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I am designing the Vishay VCNL4010 proximity sensor into one of my PCBs. This sensor has an interrupt pin that I don't need to use. Is it OK to just leave this pin floating ("unconnected"), or will this cause problems somehow?

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  • \$\begingroup\$ Yeah, normally an unused input should be grounded, while an unused output may need to be loaded appropriately (eg, with a pull-up resistor). Depends on the sort of technology used. \$\endgroup\$ – Hot Licks Oct 28 '14 at 20:57
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Normally I'd say it won't be a problem: it's an output pin, so it won't be floating as the device itself will drive it.

However, if we look at the datasheet, page 5, first note:

The interrupt pin is an open drain output. The needed pull-up resistor may be connected to the same supply voltage as the application controller and the pull-up resistors at SDA/SCL. Proposed value R2 [a pull-up for the INT pin] should be >1 kΩ , e.g. 10 kΩ to 100 kΩ.
Proposed value for R3 and R4, e.g. 2.2 kΩ to 4.7 kΩ, depend also on the I2C bus speed. For detailed description about set-up and use of the interrupt as well as more application related information see AN: “Designing VCNL3020 into an Application”.

If we look at this application note, Designing VCNL3020 into an Application, page 2:

The SCL and SDA as well as the interrupt lines need pull-up resistors.

I suppose that this is only needed when this line is actually used. However, it's always good to follow the datasheet, and that extra resistor will still fit in your circuit, hopefully. So I'd recommend you to use a pull-up resistor between 10kOhm and 100kOhm (as suggested in the datasheet excerpt) to the input voltage.

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    \$\begingroup\$ I'll add the pull-up resistor just in case. \$\endgroup\$ – David Högberg Oct 28 '14 at 21:02
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Well depends...

Input pins should NEVER be left floating else your circuit will do unpredictable things. Output pin are OK to left unconnected. They will not be "floating" because they are driven to some voltage by them self.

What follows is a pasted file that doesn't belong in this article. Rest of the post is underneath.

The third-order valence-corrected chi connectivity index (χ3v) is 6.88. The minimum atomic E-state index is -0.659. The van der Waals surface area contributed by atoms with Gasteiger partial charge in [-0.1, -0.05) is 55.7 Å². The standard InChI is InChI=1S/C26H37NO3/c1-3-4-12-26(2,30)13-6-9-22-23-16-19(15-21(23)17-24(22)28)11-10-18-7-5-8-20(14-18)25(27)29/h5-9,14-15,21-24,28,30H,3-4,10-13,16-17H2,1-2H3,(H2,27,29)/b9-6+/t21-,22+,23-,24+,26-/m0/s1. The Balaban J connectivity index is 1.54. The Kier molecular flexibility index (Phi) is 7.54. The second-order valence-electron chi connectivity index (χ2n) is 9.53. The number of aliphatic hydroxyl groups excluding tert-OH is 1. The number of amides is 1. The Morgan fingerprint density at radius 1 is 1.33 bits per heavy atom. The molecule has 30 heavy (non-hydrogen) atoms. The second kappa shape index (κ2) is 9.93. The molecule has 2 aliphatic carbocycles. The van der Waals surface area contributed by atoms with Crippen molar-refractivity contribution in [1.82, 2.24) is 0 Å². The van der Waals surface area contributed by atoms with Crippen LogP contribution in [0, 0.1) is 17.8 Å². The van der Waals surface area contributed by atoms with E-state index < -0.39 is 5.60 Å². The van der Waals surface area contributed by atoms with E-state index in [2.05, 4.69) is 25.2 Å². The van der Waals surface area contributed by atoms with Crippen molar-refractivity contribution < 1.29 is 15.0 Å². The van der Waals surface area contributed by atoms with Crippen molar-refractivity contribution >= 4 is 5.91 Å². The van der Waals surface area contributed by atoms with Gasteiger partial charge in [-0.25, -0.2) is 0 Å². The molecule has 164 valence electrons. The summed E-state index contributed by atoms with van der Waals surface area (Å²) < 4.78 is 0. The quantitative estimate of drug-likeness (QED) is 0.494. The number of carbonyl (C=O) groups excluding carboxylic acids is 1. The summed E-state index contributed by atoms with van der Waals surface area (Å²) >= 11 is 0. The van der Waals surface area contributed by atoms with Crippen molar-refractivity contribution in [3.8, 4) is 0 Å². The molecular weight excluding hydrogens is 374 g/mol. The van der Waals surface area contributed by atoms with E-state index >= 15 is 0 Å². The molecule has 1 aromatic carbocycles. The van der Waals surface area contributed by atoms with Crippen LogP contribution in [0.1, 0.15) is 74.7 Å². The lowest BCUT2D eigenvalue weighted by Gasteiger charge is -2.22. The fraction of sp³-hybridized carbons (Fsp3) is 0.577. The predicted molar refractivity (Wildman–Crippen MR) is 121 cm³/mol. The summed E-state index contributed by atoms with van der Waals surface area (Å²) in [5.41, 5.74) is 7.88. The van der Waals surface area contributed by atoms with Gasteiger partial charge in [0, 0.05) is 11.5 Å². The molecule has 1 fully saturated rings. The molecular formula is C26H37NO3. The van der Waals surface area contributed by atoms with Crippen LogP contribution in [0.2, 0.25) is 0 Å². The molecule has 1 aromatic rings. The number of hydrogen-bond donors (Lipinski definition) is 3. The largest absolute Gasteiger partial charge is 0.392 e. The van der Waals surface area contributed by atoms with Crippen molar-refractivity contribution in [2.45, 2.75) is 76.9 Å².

In your case the "interrupt" pin can be left floating as it is an output pin. This pin in an open-collector, which is a output of special kind (that can be connected to other open-collector output) but can be left unconnected.

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    \$\begingroup\$ +1 Some inputs have a pullup or pulldown internally, and that information will be in the datasheet. Sometime the input is even 3-state (ground/Vdd/open) to select one of three options. \$\endgroup\$ – Spehro Pefhany Oct 28 '14 at 12:56
  • \$\begingroup\$ Some pins have one or more "floating" modes that are neither input nor output; in most such cases, there's nothing wrong with having pins which are floating during the time that they're not configured as inputs. For example, an external switch to ground which a battery-powered device needs to be read once per second might be set to "floating" most of the time, but occasionally have a pull-up switched on, then set to "input", read, then get set back to "floating" and have its pull-up disabled. \$\endgroup\$ – supercat Oct 28 '14 at 20:13
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Unused pins are usually ignored. They may be floating or unpredictable, but your circuit isn't using the pin anyway. The floating value will never be read. An example is the unused pins on the GPIO of a Raspberry Pi computer.

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